Ode to a Nocturnal Cat

Our distinguished Socks

By: Jana Greene

Things have been so heavy lately, I thought I’d share a poem I wrote for our elderly cat who – for 18 years – has run through the house batsh*t insane in the middle of the night, most every night. It’s a little Dr. Suessical, but a light reprieve from the usually heavy blog fare. Hope you enjoy!

That Old Man Socks! That Old Man Socks!
He’s up all night, that Old Man Socks!
Socks, do you like good sleep and peace?
“I do not like them” Socks decrees.
“Unless it comes as mid-day nap,
Sleeping at all is utter crap.”
Socks, would you sleep instead of mew
When the moon is nice and new?
Would you please sleep all night through?
Is this something you can do?
I know you don’t like night time peace.
But humans need a few hours, at least.
Would you sleep at night on a sheet?
Would you sleep at night for a treat?
You do not like to let us sleep
So please count mice (or please count sheep!)
When we don our sleeping frocks,
It’s not your cue to go wild, Socks.
Would you pipe down in the night?
Would you, could you, please….alright?
Sleep in a box. Sleep with a fox.
Sleep in a house. Sleep with a mouse.
At nighttime, sleep either here or there.
For the love of God, sleep SOMEWHERE.

Cats · humor

Learning to Love the Common Cat

It’s true that The Beggar’s Bakery is a blog heavy on the substance abuse recovery material. That’s my passion. But through the ages (the nearly three years I’ve been blogging) I like to mix things up a little on occasion. I am also a “recovering” cat hater. Truly.

Recovery is my passion, but it’s not my ONLY passion. There is also my family, and the kitty cats – animals of all kinds, really – and chocolate, and music, and clothes with elastic waistbands.

Here is one from a blog I maintained for, um….about two posts. But I’m re-posting it because sometimes you just need to write a little, er….FLUFF to go along with the heavier issues.

What’s fluffier than kitties?

This is Catsby, the first cat I've ever heard that is truly mine, a Mama's Boy through-and-through.
This is Catsby, the first cat I’ve ever had that is truly mine (Bob claims him, too, but he is a  Mama’s Boy through-and-through!)

I used to have a funny little blog about cat appreciation, but from the perspective of a person who grew up as a life-long cat hater. (Please, no hate mail! Remember that this blog is satire – or dare I say, “catire?”  – and all in fun!)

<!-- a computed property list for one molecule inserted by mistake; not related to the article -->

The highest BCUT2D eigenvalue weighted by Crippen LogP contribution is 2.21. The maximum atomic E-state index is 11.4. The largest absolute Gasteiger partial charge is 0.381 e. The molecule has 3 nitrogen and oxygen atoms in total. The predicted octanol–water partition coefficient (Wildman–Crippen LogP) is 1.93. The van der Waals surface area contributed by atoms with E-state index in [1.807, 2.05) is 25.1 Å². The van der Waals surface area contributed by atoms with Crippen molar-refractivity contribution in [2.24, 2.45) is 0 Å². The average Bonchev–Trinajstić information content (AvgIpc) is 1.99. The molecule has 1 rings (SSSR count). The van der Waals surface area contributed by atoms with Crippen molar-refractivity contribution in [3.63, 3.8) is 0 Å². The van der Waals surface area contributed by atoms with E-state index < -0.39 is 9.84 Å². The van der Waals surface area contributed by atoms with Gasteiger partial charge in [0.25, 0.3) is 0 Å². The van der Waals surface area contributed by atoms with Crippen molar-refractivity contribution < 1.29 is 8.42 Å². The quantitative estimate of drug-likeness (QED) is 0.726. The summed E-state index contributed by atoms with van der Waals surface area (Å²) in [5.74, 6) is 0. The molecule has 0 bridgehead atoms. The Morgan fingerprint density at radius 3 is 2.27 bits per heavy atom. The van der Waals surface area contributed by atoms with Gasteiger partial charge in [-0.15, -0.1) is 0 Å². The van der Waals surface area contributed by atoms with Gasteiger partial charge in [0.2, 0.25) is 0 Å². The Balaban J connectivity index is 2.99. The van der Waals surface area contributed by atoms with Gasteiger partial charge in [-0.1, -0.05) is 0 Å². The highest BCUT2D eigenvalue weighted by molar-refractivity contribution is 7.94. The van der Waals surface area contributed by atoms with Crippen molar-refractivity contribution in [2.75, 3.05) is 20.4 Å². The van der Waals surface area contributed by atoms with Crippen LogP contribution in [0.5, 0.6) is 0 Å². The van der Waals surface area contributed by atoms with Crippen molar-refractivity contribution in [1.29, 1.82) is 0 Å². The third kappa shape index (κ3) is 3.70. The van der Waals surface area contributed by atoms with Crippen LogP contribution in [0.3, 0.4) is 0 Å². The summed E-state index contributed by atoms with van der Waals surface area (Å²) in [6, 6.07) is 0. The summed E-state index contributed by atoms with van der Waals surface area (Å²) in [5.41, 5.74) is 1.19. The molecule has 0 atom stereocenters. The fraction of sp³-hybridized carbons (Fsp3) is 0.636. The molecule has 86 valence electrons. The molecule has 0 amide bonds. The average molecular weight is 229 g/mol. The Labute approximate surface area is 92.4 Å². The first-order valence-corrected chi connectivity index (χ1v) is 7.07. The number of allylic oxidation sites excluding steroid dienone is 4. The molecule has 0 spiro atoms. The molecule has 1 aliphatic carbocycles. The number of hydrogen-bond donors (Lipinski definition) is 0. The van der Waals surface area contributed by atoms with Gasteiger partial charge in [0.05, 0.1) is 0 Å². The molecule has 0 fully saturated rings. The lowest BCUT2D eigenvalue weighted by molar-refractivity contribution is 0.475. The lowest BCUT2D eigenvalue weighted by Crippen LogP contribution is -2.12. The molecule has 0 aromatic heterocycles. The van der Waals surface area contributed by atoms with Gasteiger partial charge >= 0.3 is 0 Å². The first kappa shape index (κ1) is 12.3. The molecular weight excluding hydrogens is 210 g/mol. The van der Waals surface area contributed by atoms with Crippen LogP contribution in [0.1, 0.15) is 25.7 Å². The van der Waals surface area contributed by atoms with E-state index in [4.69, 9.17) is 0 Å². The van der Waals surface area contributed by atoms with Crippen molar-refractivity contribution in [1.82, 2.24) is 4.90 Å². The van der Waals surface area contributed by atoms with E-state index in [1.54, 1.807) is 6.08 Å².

My name is Jana and I am a recovering Cat Hater. I come from a long line of cat-haters, and honestly, cat hating was all I knew growing up.
As a matter of fact, many in my family would equate penning this blog with signing my own commitment papers. But if there is anything being in my forties has taught me, it is this: We all own some degree of crazy. Own your crazy, without apology.
Really. “Normal” is just a setting on the clothes dryer.
And my love for cats?
I blame My Beloved  husband. He started it.
 Into our blended marriage, he brought one daughter and two cats, and I brought two daughters and The Best Dog Ever. Talk about life in the blender!  I had never been in the same room with a cat, so limited was my experience with them.
All of my life, I’ve had dogs, and I adore them. I’ve always  identified as a Dog Person. I think I will always identify as a Dog Person. I lost my Emmie, my Best Dog Ever, over a year ago. I cannot bring myself to get another. Until I’m ready, there are the kitties.
What I’ve found over the past eight years is that I don’t have to choose to be “either/or.” I can be an animal-lover, and appreciate all of God’s creatures for what they are. It is kind of long story, how this change came about – and it taught me a lot about myself, a lot about tolerance and acceptance.
Mostly, it taught me never to hate a cat for not being a dog, which as it turned out, was my main complaint about them B.C. (before cats.)
I strongly encourage others to expand their animal  “rePEToire.”
Of course, one does not become a Cat Person overnight. Thrust into cat ownership, I went through all of the stages of acceptance:
Denial: “I will just ignore the cats!” and  “The dog and cats will learn to get along.”
Anger: “Is there any surface in this entire house that is NOT covered in cat fur?”  “Go to sleep, kitties!”
Bargaining: “Please, PLEASE sleep at night. Please, I beg of you – SLEEP!”